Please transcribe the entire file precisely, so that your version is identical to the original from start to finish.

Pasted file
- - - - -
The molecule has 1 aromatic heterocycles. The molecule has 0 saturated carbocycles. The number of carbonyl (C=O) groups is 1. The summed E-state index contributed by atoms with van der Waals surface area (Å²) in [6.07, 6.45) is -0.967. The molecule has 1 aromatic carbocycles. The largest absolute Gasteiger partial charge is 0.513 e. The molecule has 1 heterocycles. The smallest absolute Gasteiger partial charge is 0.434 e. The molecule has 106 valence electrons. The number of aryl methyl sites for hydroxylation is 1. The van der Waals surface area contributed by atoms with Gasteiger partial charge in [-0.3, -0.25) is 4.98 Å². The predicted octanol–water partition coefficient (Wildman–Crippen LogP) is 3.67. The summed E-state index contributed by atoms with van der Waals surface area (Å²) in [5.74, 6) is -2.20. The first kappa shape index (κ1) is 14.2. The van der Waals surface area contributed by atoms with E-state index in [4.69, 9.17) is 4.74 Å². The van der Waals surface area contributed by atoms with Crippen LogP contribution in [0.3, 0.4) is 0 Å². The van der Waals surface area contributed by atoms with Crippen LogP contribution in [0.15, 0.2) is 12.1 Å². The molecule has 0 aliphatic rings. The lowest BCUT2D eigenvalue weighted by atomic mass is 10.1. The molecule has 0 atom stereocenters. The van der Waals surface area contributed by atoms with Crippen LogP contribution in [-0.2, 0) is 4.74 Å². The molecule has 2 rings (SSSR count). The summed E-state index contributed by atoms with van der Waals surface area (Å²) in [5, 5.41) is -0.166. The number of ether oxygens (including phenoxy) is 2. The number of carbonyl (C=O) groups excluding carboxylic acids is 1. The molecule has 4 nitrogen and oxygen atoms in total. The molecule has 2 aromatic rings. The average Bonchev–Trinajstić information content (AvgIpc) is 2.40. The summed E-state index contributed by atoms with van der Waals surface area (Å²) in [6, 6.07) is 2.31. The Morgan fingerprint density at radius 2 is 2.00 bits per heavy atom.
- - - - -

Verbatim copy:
The molecule has 1 aromatic heterocycles. The molecule has 0 saturated carbocycles. The number of carbonyl (C=O) groups is 1. The summed E-state index contributed by atoms with van der Waals surface area (Å²) in [6.07, 6.45) is -0.967. The molecule has 1 aromatic carbocycles. The largest absolute Gasteiger partial charge is 0.513 e. The molecule has 1 heterocycles. The smallest absolute Gasteiger partial charge is 0.434 e. The molecule has 106 valence electrons. The number of aryl methyl sites for hydroxylation is 1. The van der Waals surface area contributed by atoms with Gasteiger partial charge in [-0.3, -0.25) is 4.98 Å². The predicted octanol–water partition coefficient (Wildman–Crippen LogP) is 3.67. The summed E-state index contributed by atoms with van der Waals surface area (Å²) in [5.74, 6) is -2.20. The first kappa shape index (κ1) is 14.2. The van der Waals surface area contributed by atoms with E-state index in [4.69, 9.17) is 4.74 Å². The van der Waals surface area contributed by atoms with Crippen LogP contribution in [0.3, 0.4) is 0 Å². The van der Waals surface area contributed by atoms with Crippen LogP contribution in [0.15, 0.2) is 12.1 Å². The molecule has 0 aliphatic rings. The lowest BCUT2D eigenvalue weighted by atomic mass is 10.1. The molecule has 0 atom stereocenters. The van der Waals surface area contributed by atoms with Crippen LogP contribution in [-0.2, 0) is 4.74 Å². The molecule has 2 rings (SSSR count). The summed E-state index contributed by atoms with van der Waals surface area (Å²) in [5, 5.41) is -0.166. The number of ether oxygens (including phenoxy) is 2. The number of carbonyl (C=O) groups excluding carboxylic acids is 1. The molecule has 4 nitrogen and oxygen atoms in total. The molecule has 2 aromatic rings. The average Bonchev–Trinajstić information content (AvgIpc) is 2.40. The summed E-state index contributed by atoms with van der Waals surface area (Å²) in [6, 6.07) is 2.31. The Morgan fingerprint density at radius 2 is 2.00 bits per heavy atom.